Design for Recycling
Products designed for recycling by disassembly at the end of the product's useful life to ensure effective separation of all component parts for subsequent reuse and recycling.
Waste management option, used after all other environmentally acceptable avenues have been exhausted and includes landfill and incineration.
Distillation is the process of separating components or substances from a liquid mixture by using selective boiling and condensation. Distillation may result in essentially complete separation (nearly pure components), or it may be a partial separation that increases the concentration of selected components in the mixture. It is a physical separation process, not a chemical reaction. The application of distillation covers various options, for example purification of alcohol, desalination, crude oil refining, or making liquefied gases from air.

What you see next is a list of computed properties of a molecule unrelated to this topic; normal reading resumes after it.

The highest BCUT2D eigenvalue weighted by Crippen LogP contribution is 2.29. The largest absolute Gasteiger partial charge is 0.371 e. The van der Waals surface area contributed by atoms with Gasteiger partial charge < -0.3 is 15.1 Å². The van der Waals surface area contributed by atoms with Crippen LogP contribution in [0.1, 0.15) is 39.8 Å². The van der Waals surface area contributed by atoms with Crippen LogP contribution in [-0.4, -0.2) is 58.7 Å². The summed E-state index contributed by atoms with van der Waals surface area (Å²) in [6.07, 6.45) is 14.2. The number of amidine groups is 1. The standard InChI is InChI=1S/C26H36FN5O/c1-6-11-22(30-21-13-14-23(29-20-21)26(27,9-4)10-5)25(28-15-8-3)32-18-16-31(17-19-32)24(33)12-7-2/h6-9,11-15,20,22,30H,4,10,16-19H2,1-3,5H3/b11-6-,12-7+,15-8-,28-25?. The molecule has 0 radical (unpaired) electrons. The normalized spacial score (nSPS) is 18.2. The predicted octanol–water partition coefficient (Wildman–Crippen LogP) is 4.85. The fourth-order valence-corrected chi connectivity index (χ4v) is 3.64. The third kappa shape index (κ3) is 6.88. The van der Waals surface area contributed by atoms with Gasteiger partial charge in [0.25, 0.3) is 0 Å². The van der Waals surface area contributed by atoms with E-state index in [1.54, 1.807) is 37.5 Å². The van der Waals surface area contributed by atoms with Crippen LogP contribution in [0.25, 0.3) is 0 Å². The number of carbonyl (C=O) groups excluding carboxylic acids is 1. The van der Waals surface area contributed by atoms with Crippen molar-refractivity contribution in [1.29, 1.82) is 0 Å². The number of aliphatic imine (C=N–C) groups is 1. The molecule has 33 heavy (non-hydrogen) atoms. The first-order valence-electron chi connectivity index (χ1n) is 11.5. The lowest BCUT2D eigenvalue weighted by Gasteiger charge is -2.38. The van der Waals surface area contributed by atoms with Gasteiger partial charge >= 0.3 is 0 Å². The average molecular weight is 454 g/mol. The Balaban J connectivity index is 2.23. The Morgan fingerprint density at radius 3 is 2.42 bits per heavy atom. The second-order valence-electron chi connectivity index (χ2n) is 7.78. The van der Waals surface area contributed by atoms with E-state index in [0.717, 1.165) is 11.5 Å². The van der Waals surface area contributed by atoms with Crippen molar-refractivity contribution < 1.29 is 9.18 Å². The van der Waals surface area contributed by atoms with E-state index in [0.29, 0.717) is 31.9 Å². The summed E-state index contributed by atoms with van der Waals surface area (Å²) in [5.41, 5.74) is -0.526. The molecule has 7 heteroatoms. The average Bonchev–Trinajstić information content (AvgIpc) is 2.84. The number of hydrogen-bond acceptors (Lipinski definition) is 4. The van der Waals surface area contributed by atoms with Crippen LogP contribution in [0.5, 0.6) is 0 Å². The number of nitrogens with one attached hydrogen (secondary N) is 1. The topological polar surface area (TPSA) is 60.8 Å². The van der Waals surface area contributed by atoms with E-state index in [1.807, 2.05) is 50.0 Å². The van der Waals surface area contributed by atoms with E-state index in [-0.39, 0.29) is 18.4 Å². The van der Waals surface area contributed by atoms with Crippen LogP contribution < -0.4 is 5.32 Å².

Domestic waste (DW)
Solid waste coming from households and apartments.

Drying technologies are based on the vaporisation/evaporation or sublimation of different liquids or solids under different gas atmospheres and physical conditions resulting in dry products or products with a desired humidity.


Energy and fuels
Energy and fuels are representing a product group which is mainly relevant for energy storage and energy supply in form of electricity and heat as well as for the transportation and mobility sector in form of gaseous, liquid, and solid fuels.
Energy recovery
The generation of energy in form of electricity and/or heat by burning/incineration or other thermal treatment of materials that are currently sent to landfill.
Environment Protection Authority